Help is on the way

 U.S. Fed’s balance sheet dips in latest week (Reuters) – The U.S. Federal Reserve’s balance sheet fell slightly in the latest week, Fed data released on Thursday showed. The Fed’s balance sheet — a broad gauge of its lending to the financial system — decreased to $2.313 trillion in the week ended April 28 from $2.320 trillion in the previous week. For a graphic on the Fed’s balance sheet data, see

 Former Fed Staff on 2011 Rate Hikes, Balance Sheet Woes – The Wall Street Journal had a chance to moderate a panel on the outlook for Federal Reserve policy at the Milken Institute’s global conference in Los Angeles yesterday with a group of astute Fed watchers. Here are the highlights and a link to a video of the full discussion: IN SUM: Tightening policy is going to be enormously complicated. The path of least resistance for the Fed is to sit still for as long as it can. The economy might give it reason to do just that. Futures markets are pricing in a Fed rate increase by the end of the year, but the smart money inside the Beverly Hills Hilton had its doubts. We asked the audience — filled with money managers and bankers — for a show of hands on when the Fed was likely to raise rates. Fewer than a third shot up for 2010 and much of the rest went up for 2011 or later.

FDA wants your advice on food labeling – This week the FDA asked for comments and information from the public about what is effective with front-of-package labeling and shelf tags on food products now in stores. The FDA wants to develop a front-of-pack nutrition label that consumers will notice and that is driven by sound nutrition criteria, consumer research and eye-catching design, said FDA spokeswoman Siobhan DeLancey. The labels will enhance nutritional awareness but will not replace the nutritional facts panel already on products. There is not a standardized system for front-labeling at this time, said Kim Stitzel, the director of nutrition and obesity at the American Heart Association. The AHA supports an FDA-regulated unified system to help clear up confusion about the meaning of the various icons and labels now used by food companies.

The Feds vs. Goldman – Goldman isn’t dead – far from it. But this new SEC suit officially places it at the center of a raging national discussion about the hopelessly fucked state of American business ethics. As a halting, first-step attempt at financial regulatory reform makes its way toward a vote in the Senate, the government has finally thrown open the door and let a few of the rottener skeletons tumble out. On the surface, the failure-to-disclose rap being leveled at Goldman feels like a niggling technicality, the Wall Street equivalent of a tax-evasion charge against Al Capone. The bank will try and – who knows – might even succeed in defending itself in a court of law against these charges. But in the court of public opinion it was doomed the instant the SEC decided to put this ghastly black comedy of a fraud case on the street for everyone to see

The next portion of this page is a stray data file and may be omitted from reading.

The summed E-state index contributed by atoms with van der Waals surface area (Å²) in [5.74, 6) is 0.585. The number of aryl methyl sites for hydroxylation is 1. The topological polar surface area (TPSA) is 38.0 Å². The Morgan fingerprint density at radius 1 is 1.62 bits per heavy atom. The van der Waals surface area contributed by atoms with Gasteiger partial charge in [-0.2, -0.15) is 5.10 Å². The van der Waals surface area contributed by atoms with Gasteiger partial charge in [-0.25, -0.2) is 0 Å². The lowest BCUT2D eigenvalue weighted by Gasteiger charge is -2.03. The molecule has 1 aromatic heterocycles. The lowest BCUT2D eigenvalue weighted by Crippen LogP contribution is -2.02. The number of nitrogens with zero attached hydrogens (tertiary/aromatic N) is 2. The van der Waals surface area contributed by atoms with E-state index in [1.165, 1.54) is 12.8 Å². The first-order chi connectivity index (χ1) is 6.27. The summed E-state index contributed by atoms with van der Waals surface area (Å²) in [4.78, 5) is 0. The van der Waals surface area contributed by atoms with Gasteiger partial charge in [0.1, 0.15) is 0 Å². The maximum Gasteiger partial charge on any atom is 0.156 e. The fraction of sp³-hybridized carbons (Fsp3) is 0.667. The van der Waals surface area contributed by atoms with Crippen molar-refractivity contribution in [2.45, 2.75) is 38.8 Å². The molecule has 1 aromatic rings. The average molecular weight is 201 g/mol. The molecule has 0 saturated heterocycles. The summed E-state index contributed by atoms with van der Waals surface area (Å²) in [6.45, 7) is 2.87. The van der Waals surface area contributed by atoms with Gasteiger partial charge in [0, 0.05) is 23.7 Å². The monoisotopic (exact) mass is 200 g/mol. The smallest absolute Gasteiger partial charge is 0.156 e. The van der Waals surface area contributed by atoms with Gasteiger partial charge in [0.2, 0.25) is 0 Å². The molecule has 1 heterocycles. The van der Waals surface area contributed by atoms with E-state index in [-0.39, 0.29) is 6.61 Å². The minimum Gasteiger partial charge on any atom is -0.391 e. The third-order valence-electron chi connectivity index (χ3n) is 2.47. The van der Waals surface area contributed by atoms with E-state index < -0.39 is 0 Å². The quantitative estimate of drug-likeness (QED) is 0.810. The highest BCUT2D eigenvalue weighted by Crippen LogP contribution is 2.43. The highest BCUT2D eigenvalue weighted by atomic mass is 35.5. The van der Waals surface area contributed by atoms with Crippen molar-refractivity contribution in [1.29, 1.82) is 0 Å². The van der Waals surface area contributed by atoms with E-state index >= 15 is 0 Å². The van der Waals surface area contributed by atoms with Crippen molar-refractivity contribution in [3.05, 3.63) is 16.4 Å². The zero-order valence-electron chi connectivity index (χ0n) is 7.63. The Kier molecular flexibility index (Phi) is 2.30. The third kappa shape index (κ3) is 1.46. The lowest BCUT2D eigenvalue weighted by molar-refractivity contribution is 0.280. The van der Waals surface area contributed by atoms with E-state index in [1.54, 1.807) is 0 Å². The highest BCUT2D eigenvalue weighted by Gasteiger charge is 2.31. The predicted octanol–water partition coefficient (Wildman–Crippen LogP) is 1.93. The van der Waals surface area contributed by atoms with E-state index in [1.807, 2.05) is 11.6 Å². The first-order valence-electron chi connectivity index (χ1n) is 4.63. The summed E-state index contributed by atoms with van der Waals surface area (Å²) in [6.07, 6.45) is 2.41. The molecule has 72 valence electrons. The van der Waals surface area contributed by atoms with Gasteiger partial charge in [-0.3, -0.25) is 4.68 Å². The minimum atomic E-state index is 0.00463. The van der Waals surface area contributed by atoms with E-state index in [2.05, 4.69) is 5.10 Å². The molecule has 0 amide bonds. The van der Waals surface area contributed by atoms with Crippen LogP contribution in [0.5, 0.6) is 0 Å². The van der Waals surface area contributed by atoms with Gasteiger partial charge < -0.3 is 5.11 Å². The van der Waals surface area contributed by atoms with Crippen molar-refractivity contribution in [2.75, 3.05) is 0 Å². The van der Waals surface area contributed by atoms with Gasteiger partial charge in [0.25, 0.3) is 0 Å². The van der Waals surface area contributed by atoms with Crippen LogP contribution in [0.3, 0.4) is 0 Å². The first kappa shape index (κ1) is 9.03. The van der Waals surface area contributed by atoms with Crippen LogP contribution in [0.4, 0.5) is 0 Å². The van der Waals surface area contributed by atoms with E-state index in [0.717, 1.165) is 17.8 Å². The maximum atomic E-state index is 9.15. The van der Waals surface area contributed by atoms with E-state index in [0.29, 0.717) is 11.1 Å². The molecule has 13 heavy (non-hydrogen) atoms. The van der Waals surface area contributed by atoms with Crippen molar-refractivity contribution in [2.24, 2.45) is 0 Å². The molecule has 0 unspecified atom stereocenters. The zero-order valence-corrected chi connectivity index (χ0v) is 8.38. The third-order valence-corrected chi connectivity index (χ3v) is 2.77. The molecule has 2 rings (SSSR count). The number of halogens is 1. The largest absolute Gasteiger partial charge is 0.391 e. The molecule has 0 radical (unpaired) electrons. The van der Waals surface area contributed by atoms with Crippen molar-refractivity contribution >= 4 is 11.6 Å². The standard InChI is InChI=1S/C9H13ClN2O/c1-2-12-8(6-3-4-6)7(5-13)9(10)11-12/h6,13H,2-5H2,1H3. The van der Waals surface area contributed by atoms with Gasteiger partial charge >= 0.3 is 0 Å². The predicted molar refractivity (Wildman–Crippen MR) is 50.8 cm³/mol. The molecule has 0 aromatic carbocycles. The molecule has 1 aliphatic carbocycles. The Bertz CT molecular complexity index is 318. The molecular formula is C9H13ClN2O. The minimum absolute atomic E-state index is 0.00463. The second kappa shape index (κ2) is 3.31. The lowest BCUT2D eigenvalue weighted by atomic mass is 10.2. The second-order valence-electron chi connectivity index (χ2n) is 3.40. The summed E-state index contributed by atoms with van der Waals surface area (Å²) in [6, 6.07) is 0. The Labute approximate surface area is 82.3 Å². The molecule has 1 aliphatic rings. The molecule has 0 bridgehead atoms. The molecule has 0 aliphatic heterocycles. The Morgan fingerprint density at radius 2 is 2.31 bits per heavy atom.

Legislating a Conscience on Wall Street – Lloyd Blankfein doesn’t seem to feel responsible for anything beyond Goldman Sachs’s bottom line. Nor should he, according to the meager mores of Wall Street. Goldman, you see, is a "market maker," as Blankfein loves to repeat. This absolves the firm of any fiduciary responsibility for the deals it sets up for its clients. Creating "liquidity" in the markets, Blankfein believes, is Goldman’s only social responsibility. At a hearing of the Senate’s Permanent Subcommittee on Investigations on Tuesday, Chairman Carl Levin repeatedly tried to get Blankfein to concede that Goldman was morally wrong to bet on the sly against securities that it had touted as solid investments to its clients. No, no, no, the Goldman CEO demurred, that’s not how the financial system works any more. "There’s been a change in the sociology of the business in the last 10 to 15 years," Blankfein explained
Foreign Central Bank Custody Holdings At $3.066 Trillion As of Wed –Fed – The U.S. Federal Reserve’s balance sheet contracted slightly in the latest week as discount window borrowing by commercial banks posted yet another decline. The Fed’s asset holdings in the week ended April 28 slid to $2.334 trillion from $2.341 trillion a week earlier, the Fed said in a report released Thursday.Total discount window borrowing slipped to $78.37 billion on Wednesday from $ 78.42 billion a week earlier.Borrowing by commercial banks through the Fed’s discount window fell to $5.51 billion on Wednesday from $6.11 billion a week earlier.U.S. government securities held in custody on behalf of foreign official accounts rose to $3.066 trillion from $3.052 trillion in the previous week. Treasurys held in custody on behalf of foreign official accounts as of Wednesday climbed to $2.277 trillion from $2.267 trillion in the previous week.Holdings of agency securities rose to $789.18 billion from the prior week’s $ 785.60 billion. Further data on the Fed’s balance sheet, including a breakdown of district-by- district discount window borrowing, can be found at
When You Lie Down With Them Dept: Morgan Stanley Has 69% Tier 1 Capital Exposure to the PIIGS – That statistic about Morgan Stanley was an eye opener in terms of percent of capital exposure. No wonder Angie Merkel is playing hard to get, holding out for more than another back rub. Morgan Stanley looks like it done slipped in the pig wallow.  Gentlemen, start your presses.